Depending upon the type of modulator, the frequencies attenuated and transmitted by the feedback filter of the present invention vary. For example, for a baseband modulator, the filter attenuates frequencies in the baseband and transmits higher frequencies such as, for example, a high pass filter. For a band pass modulator, the feedback filter may behave like a notch filter, attenuating frequencies within the relevant band. Similarly, for a band reject modulator, the filter may behave like a band pass filter, while for a high pass modulator, the filter may behave like a low pass filter.

In a modulator loop which tolerates a 250 ns delay without the improvements of the present invention, the addition of the feedback technique described herein has been shown to increase the delay tolerance level to greater than 500 ns. This means that, according to the present invention, very large power devices may be employed with low voltage modulators despite the troublesome delays associated with such power devices. For example, a specific embodiment of the invention is capable of delivering more than 1000 W (>1 hp!) into a 4 ohm load with very high fidelity. For a 1 ohm load (e.g., an industrial motor) this is the equivalent of more than 5 hp! This is a significant improvement over currently available high fidelity modulator loops and is sufficient for many relatively high power industrial applications.

Thus the present invention provides a modulator loop having an associated band pass frequency range and including a switching stage having a first delay associated therewith. The modulator loop also includes a modulator stage having a feedback input. The output of the modulator stage is coupled to the input of the switching stage. A first feedback path is coupled between the output of the switching stage and the modulator stage. A notch filter corresponding to the band pass frequency range is coupled between the output of the modulator stage and the feedback input of the modulator stage for compensating for the first delay.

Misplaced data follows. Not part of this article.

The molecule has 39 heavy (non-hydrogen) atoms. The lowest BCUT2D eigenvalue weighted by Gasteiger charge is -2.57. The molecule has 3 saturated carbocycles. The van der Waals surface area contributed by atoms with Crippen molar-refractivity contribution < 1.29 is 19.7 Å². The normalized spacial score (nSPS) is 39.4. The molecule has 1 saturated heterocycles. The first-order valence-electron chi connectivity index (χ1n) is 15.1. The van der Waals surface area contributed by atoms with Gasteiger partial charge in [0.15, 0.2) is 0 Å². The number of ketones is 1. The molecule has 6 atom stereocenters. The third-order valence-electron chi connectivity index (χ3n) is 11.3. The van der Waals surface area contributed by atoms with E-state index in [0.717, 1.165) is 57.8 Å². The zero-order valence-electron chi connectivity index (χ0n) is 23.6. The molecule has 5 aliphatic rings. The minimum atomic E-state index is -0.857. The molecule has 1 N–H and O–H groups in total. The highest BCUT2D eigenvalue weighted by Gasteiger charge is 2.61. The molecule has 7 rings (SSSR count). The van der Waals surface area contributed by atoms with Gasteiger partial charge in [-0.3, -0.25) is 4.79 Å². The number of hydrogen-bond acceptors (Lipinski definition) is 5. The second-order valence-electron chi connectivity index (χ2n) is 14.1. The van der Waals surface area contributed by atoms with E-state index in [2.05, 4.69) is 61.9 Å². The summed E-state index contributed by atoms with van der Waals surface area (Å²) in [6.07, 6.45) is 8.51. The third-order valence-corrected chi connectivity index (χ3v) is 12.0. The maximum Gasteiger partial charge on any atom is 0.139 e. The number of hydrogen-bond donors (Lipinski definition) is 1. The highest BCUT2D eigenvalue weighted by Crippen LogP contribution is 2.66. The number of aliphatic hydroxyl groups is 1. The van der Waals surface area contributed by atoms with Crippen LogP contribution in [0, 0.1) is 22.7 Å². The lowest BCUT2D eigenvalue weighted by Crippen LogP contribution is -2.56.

A further understanding of the nature and advantages of the present invention may be realized by reference to the remaining portions of the specification and the drawings.

BRIEF DESCRIPTION OF THE DRAWINGS

FIG. 1 is a block diagram of a modulator loop designed according to the prior art;

FIG. 2 shows two waveforms from the modulator loop of FIG. 1;

FIG. 3 is a block diagram of a modulator loop designed according to a specific embodiment of the invention;

FIG. 4 is a block diagram of a modulator loop designed according to a more specific embodiment of the invention;